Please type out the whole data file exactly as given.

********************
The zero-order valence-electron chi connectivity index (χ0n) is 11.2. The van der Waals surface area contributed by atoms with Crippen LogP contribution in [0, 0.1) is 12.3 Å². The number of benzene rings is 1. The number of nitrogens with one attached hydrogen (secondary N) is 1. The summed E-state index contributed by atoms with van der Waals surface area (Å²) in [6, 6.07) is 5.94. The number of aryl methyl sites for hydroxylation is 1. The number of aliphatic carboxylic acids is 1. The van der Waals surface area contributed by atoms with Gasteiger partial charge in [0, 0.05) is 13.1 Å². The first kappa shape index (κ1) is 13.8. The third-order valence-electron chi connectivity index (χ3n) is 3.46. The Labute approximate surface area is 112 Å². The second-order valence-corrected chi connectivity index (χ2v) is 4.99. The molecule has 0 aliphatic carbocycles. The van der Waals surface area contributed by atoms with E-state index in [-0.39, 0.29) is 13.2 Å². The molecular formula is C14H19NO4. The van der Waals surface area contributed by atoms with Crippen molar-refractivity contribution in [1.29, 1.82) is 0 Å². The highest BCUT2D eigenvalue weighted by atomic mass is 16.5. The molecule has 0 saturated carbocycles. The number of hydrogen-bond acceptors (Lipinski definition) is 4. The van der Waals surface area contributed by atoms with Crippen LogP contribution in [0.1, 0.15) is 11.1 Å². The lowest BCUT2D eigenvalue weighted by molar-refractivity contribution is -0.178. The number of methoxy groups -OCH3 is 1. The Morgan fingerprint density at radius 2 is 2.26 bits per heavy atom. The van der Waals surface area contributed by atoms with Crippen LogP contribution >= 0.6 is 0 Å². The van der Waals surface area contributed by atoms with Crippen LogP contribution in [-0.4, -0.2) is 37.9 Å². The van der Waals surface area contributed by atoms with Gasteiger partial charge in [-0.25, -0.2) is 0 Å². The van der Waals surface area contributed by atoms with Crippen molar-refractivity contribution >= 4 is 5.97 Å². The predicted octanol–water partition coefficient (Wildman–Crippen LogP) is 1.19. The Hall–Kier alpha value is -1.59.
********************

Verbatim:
The zero-order valence-electron chi connectivity index (χ0n) is 11.2. The van der Waals surface area contributed by atoms with Crippen LogP contribution in [0, 0.1) is 12.3 Å². The number of benzene rings is 1. The number of nitrogens with one attached hydrogen (secondary N) is 1. The summed E-state index contributed by atoms with van der Waals surface area (Å²) in [6, 6.07) is 5.94. The number of aryl methyl sites for hydroxylation is 1. The number of aliphatic carboxylic acids is 1. The van der Waals surface area contributed by atoms with Gasteiger partial charge in [0, 0.05) is 13.1 Å². The first kappa shape index (κ1) is 13.8. The third-order valence-electron chi connectivity index (χ3n) is 3.46. The Labute approximate surface area is 112 Å². The second-order valence-corrected chi connectivity index (χ2v) is 4.99. The molecule has 0 aliphatic carbocycles. The van der Waals surface area contributed by atoms with E-state index in [-0.39, 0.29) is 13.2 Å². The molecular formula is C14H19NO4. The van der Waals surface area contributed by atoms with Crippen molar-refractivity contribution in [1.29, 1.82) is 0 Å². The highest BCUT2D eigenvalue weighted by atomic mass is 16.5. The molecule has 0 saturated carbocycles. The number of hydrogen-bond acceptors (Lipinski definition) is 4. The van der Waals surface area contributed by atoms with Crippen LogP contribution in [0.1, 0.15) is 11.1 Å². The lowest BCUT2D eigenvalue weighted by molar-refractivity contribution is -0.178. The number of methoxy groups -OCH3 is 1. The Morgan fingerprint density at radius 2 is 2.26 bits per heavy atom. The van der Waals surface area contributed by atoms with Crippen LogP contribution >= 0.6 is 0 Å². The van der Waals surface area contributed by atoms with Crippen LogP contribution in [-0.4, -0.2) is 37.9 Å². The van der Waals surface area contributed by atoms with Gasteiger partial charge in [-0.25, -0.2) is 0 Å². The van der Waals surface area contributed by atoms with Crippen molar-refractivity contribution >= 4 is 5.97 Å². The predicted octanol–water partition coefficient (Wildman–Crippen LogP) is 1.19. The Hall–Kier alpha value is -1.59.